‘We still have a long way to go,’ say 1968 SF State activists
At a 50th anniversary commemoration of the historic 1968 SF State strike on campus on Nov. 9, former strikers said current students are overburdened by the cost of education and under-educated regarding their own history.
A panel discussion organized by the College of Ethnic Students included former strikers, current students and legal advocates.
They discussed what it took to organize the longest strike in American higher education leading to the country’s first College of Ethnic Studies, and how academia looks today.
Roger Alvarado, a former striker with the Third World Liberation Front, said the cost of attending SF State in 1968 wasn’t even 3 percent of his annual income at the time.
“What it cost us to go to school here is an infinitely small relationship to what you’re paying,” Alvarado told an audience of roughly 45 people attending the discussion. “Not only that, but also in terms of the cost it takes to live in the Bay Area and the price of food alone.”
Luis Tapia, a current mechanical engineering major, said he struggles to attend university while working to support himself.
“I support myself entirely, I pay my own rent, I even did a supervisor position with the biology department. That was 20 hours mandatory as well and that was when taking 15 units,” Tapia said. “It’s difficult. That’s what it’s like to be a struggling student. It’s always working, always thinking about what you can do [for income].”
The Black Student Union and Third World Liberation Front — a group comprised of Asian American, Chicano, Latino and Native American students — led the strike from Nov. 6, 1968 to March 21, 1969, to fight for an education system that was more inclusive of non-European culture. The struggle to fulfill the strikers’ vision is far from achieved, said Africana studies professor Sharon Jones.
“We still have a long way to go. We have students that don’t even know who Martin Luther King is,” Jones said. “I don’t know how we’re gonna do it, but it has to be done. We need this program, and I’m disappointed to see, where are the students? The students should be here.”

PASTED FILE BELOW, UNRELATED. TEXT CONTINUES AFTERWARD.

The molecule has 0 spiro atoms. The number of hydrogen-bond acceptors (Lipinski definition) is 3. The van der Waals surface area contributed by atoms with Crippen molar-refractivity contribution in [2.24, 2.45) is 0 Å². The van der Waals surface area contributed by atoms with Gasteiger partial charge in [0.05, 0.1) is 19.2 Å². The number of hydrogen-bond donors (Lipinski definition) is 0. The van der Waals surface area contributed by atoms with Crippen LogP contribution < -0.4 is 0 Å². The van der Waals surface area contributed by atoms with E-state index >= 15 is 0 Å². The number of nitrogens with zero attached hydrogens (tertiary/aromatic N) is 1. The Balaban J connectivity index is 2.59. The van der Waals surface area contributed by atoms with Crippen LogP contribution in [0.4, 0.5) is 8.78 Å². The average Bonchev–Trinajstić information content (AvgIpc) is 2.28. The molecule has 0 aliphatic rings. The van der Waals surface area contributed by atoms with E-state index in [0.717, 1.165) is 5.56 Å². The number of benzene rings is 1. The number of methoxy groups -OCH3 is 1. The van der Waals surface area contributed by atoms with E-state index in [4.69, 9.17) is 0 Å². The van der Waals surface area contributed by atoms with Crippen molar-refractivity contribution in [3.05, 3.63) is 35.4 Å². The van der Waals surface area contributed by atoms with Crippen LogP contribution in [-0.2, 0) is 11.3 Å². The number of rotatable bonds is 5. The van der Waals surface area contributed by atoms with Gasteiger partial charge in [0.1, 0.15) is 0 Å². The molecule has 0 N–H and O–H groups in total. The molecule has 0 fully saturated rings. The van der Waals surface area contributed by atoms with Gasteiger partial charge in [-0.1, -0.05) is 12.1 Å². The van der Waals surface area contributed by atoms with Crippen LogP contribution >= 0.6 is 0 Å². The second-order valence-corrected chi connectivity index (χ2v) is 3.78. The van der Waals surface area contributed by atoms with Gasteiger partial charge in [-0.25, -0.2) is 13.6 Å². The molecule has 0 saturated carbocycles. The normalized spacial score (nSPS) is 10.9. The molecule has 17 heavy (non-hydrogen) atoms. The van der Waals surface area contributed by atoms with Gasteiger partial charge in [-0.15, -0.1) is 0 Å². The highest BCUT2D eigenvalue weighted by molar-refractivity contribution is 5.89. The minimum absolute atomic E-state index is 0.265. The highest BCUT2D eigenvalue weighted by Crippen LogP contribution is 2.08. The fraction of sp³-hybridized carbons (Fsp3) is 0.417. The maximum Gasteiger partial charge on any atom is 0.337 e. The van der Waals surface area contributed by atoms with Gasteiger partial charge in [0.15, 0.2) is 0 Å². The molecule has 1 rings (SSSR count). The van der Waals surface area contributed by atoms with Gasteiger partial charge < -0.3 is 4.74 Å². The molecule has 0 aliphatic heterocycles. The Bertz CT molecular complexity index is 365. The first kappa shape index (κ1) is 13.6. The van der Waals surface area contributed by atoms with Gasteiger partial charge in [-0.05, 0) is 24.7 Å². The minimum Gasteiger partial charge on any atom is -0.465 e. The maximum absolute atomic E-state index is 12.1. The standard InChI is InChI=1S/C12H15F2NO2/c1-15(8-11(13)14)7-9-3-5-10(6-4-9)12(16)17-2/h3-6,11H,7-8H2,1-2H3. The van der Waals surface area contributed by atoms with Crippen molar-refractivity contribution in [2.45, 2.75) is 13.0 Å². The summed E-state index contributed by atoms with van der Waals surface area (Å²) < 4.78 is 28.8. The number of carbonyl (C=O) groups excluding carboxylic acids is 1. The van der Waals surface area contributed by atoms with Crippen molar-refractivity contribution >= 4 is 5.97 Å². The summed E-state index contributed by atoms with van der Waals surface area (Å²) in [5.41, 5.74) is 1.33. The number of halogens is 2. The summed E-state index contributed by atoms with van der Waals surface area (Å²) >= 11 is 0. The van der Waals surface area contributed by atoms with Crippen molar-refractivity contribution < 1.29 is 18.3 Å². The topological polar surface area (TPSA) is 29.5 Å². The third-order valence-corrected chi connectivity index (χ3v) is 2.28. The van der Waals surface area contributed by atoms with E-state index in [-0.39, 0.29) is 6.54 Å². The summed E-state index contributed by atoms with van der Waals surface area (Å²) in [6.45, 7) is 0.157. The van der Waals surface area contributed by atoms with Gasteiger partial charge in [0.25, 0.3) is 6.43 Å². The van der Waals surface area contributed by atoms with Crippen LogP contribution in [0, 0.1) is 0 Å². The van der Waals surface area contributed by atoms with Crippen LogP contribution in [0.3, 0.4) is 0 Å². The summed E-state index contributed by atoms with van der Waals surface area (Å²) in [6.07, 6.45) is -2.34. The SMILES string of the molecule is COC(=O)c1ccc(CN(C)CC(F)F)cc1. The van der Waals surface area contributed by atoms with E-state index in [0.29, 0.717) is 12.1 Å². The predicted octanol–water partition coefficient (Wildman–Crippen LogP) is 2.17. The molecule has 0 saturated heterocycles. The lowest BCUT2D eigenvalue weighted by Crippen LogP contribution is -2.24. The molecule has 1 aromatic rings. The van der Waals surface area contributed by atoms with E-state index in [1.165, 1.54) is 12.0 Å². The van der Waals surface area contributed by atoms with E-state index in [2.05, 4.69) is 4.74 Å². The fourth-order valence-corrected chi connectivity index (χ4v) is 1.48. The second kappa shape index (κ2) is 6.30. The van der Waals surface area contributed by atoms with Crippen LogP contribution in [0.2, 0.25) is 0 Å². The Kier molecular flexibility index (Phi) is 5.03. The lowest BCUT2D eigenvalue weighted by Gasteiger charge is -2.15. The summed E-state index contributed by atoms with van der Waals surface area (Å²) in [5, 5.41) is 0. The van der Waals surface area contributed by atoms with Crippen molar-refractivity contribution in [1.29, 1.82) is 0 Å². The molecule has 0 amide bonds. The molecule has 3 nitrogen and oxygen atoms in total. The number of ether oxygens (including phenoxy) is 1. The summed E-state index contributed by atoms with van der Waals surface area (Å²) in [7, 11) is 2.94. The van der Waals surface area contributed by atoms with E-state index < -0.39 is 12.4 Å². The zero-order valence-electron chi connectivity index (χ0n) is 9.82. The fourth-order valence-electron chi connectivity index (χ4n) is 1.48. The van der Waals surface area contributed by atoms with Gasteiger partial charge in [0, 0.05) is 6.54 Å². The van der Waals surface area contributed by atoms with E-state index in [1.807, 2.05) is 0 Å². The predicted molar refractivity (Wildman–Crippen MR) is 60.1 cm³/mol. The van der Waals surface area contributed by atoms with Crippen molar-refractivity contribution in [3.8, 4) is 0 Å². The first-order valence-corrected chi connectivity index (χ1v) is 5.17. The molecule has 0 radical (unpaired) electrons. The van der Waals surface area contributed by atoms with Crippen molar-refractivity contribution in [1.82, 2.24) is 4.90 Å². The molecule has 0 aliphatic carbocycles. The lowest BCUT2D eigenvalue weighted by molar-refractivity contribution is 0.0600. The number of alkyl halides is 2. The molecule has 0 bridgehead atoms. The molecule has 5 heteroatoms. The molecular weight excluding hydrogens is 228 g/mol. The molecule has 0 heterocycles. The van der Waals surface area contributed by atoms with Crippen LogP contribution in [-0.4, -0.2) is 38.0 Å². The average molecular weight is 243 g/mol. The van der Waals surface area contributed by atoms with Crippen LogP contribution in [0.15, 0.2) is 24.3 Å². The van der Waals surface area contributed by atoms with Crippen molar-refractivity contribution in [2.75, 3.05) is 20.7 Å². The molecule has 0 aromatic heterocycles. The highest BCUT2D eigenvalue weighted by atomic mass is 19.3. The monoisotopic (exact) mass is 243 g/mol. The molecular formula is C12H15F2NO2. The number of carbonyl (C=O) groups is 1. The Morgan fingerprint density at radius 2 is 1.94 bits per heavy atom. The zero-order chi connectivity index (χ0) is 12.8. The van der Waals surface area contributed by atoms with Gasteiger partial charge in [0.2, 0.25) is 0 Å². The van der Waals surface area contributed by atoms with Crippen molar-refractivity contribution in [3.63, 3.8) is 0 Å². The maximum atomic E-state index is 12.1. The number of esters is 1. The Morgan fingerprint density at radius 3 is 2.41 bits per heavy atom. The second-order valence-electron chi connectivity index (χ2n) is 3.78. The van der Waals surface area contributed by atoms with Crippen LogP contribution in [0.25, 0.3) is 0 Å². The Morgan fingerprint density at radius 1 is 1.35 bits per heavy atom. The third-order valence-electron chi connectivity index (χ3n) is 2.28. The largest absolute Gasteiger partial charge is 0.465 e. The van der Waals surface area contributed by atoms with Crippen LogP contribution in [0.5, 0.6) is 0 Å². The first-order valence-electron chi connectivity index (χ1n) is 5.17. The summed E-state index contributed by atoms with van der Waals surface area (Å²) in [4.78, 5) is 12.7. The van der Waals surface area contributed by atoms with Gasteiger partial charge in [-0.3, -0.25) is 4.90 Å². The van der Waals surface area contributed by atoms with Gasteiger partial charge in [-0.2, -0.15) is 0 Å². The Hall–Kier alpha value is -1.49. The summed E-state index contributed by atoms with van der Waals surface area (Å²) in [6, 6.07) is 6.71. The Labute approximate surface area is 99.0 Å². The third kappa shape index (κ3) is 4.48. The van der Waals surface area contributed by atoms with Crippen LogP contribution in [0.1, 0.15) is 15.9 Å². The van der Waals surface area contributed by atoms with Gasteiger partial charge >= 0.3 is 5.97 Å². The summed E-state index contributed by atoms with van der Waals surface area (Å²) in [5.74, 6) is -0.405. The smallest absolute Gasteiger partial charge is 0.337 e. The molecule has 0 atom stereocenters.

Jones told the audience she was recruited in high school by Black Student Union members to attend SF State, and became a freshman during the spring 1968 semester.
“They recruited me as well as 400 other students,” Jones said. “I had no activism at all in my family, but it all changed once I got here and started learning about my history and everything that had been taken from us. It was like magic.”
Also among the panel members was former striker George Murray, then an outspoken BSU leader and SF State teaching assistant. Murray, who was also the education minister for the Black Panther Party at the time, was removed from his teaching role after being accused of making inflammatory remarks during a Fresno State College rally.
That decision was among the factors that sparked the mass student walkout in 1968.
During the panel discussion on Friday, Murray said that affecting change meant changing the school’s demographics through community recruitment and work study programs.
“We brought them in, gave orientation, got them involved, got them work study money,” Murray said. “And we began to work in various sectors and tripled the size of the tutorial program in the period of a year.”
Jerry Varnado, then-BSU coordinator, outlined an affirmative action program he worked on to admit more black students into SF State at the time.
“As time went by, we wanted more students to be admitted to SF State,” Varnado said. “It meant that you gave us your name, your telephone number and your address, and we would tell the administration to send you a letter of admission. Danny Glover got one.”